Takht-e Soleyman, (Persian: “Solomon’s Throne”) historically Shiz, Soqurloq, ancient city and Zoroastrian temple complex of Iran’s Sasanian dynasty, subsequently occupied by other groups, including the Mongol Il-Khanid dynasty. It is located in northwestern Iran in the southeastern highlands of Western Azerbaijan province, about 25 miles (40 km) northeast of Takab. Along with several adjacent sites, Takht-e Soleyman was designated a UNESCO World Heritage site in 2004.
The site itself is the center of several groups of ruins of almost simultaneous occupation, each of which was in some way devoted to Zoroastrian worship. In addition to Takht-e Soleyman and adjacent relics, these include Zendan-e Soleyman (“Solomon’s Prison”) and Kuh-e Belqeys (“Mount Bilqis”; Bilqis was the name for the Queen of Sheba in the Islamic tradition).
The ruins at Takht-e Soleyman were established in a geologically anomalous location. The base of the temple complex sits on an oval mound roughly 1,150 by 1,800 feet (350 by 550 meters) that was formed by the outflow of a deep artesian spring, the waters of which collect in a large lake at the southern half of the hill and have heavy concentrations of dissolved calcium. The resultant limestone formation, created by the residue of the periodic inundation of the spring, rises to about 200 feet (60 meters) above the surrounding countryside. Since early times, residents of the area have created canals to channel the overflow as well as provide irrigation for surrounding fields, which, as a result, are especially fertile. The lake itself is roughly 260 by 400 feet (80 by 120 meters), and its overall depth averages about 230 feet (70 meters) but drops to about 400 feet (120 meters) at its deepest.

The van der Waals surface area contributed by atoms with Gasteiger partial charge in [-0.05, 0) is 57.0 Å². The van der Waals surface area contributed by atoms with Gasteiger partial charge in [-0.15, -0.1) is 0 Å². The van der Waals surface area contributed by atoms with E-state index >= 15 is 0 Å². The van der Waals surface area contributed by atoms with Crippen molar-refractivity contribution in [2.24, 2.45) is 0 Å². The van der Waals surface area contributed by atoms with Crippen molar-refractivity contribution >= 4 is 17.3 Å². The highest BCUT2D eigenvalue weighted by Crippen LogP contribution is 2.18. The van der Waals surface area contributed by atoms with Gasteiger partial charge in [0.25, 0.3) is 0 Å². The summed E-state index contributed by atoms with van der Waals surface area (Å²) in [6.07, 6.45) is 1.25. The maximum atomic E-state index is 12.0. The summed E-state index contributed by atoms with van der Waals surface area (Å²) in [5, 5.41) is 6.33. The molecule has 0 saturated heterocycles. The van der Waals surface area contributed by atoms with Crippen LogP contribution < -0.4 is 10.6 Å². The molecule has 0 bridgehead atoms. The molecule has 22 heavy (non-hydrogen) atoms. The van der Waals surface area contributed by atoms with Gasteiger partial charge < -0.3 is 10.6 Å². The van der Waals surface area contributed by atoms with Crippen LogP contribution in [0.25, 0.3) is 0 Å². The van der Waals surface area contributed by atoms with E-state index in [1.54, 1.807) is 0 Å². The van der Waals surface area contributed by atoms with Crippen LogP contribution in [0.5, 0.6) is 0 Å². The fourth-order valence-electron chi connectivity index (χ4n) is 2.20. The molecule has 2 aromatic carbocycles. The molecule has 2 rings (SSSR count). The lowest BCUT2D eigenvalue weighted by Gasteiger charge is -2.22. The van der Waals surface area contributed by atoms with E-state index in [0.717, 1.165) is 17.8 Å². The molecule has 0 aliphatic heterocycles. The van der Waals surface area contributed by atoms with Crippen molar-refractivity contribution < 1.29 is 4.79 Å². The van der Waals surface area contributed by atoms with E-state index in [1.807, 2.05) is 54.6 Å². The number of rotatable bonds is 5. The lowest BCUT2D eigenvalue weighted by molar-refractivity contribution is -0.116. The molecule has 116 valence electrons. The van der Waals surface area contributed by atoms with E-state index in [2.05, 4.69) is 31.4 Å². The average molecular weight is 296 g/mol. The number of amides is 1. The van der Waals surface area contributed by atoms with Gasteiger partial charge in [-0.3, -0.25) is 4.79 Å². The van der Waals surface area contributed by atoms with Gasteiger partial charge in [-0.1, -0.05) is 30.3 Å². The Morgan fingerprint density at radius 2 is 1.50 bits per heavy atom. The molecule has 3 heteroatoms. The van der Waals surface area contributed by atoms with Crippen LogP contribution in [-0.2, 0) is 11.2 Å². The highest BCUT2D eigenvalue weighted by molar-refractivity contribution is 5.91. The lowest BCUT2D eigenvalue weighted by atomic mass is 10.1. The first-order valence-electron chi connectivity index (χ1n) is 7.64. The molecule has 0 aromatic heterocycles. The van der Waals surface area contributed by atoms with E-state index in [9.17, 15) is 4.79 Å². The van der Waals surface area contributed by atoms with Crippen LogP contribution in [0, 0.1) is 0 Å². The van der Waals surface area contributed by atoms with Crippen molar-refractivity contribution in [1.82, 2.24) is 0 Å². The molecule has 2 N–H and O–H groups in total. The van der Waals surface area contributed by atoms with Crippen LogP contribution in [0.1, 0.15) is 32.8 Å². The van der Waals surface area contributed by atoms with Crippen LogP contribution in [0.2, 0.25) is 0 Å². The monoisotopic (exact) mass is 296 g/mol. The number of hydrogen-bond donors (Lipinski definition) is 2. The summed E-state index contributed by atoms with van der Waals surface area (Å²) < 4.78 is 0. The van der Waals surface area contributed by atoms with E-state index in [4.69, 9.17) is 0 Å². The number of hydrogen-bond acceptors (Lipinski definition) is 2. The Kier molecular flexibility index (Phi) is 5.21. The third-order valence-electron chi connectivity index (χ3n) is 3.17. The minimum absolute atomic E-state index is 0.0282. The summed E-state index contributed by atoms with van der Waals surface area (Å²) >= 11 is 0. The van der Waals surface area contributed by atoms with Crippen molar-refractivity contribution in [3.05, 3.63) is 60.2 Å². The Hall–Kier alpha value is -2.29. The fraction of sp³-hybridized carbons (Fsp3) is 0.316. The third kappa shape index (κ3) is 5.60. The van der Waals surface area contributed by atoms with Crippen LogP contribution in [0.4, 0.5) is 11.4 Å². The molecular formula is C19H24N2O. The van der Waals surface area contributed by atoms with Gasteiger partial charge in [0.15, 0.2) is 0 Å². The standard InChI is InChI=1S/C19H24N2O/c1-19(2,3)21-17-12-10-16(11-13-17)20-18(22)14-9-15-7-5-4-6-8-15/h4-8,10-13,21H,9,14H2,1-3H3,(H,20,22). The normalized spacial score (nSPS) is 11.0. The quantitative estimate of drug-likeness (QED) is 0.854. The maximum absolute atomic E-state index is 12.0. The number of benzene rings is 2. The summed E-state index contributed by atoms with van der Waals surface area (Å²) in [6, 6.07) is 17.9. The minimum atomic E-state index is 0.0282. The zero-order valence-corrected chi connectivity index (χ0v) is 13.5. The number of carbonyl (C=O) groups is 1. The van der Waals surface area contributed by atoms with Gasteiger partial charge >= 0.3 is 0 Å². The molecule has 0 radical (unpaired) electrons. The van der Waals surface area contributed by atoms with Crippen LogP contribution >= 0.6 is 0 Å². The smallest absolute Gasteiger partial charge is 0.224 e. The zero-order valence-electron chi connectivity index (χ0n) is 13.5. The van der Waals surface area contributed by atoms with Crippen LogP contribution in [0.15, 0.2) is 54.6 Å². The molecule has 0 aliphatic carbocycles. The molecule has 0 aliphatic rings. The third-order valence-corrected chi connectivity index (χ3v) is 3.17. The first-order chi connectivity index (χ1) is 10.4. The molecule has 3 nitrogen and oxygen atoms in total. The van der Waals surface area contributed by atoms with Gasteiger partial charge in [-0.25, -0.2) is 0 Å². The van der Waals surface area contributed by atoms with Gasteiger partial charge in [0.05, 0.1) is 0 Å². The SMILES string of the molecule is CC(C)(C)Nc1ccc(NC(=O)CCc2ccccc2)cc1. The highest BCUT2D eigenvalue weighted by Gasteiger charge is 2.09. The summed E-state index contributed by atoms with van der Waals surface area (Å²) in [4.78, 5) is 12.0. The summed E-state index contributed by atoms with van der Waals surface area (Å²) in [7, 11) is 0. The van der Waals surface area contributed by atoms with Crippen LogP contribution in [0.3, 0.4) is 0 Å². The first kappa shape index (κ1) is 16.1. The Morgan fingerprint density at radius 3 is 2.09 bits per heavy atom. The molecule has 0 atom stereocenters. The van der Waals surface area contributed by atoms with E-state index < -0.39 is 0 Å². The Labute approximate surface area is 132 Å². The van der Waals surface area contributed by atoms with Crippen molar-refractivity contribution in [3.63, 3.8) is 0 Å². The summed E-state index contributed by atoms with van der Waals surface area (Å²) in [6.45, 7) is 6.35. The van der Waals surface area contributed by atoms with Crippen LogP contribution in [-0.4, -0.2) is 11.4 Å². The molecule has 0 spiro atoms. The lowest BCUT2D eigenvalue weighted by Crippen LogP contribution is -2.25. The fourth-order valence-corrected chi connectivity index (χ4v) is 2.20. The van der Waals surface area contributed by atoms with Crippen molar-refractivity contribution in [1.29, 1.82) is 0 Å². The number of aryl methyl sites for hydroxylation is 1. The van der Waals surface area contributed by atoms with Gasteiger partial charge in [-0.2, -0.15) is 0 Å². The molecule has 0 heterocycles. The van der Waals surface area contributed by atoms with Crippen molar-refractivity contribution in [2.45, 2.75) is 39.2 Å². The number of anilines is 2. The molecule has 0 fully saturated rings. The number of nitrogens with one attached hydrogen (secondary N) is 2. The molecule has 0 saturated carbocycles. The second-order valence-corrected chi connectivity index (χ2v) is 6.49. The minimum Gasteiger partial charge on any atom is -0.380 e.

The area surrounding Takht-e Soleyman was probably first inhabited sometime in the 1st millennium BCE. Some construction on the mound itself dates from the early Achaemenian dynasty (559–330 BCE), and there are traces of settlement activity from the Parthian period. At some point during its occupation—probably sometime during the Sasanian dynasty—a thick wall of mud brick, interspersed with semicircular bastions, was constructed around the entire perimeter of the mound. Gates are located on the north, south, and southeast sections of the wall.
The site did not gain its great religious significance until the early Sasanian period when Takht-e Soleyman—then known as Shiz—was established as a Zoroastrian religious sanctuary (in all likelihood having replaced nearby Zendan-e Soleyman as an earlier center of cult activity) in the early to mid-5th century CE. From that time the fire altar Adur Gushnasp—one of the three great Zoroastrian fire altars—was moved from the Atropotene capital Gazaca (Ganzak; perhaps modern Tabriz, Iran). The large, multiroomed temple housing the altar is the central building of the Takht-e Soleyman temple complex, and it is located just inside the complex’s northern gate. Like the other buildings at Takht-e Soleyman, the fire temple was originally constructed of mud brick (although foundations were generally of rough stone), but large sections of the complex, including the fire temple itself, were rebuilt of stone and fired bricks in subsequent centuries. The fire temple is flanked on either side (east and west) by two other cultic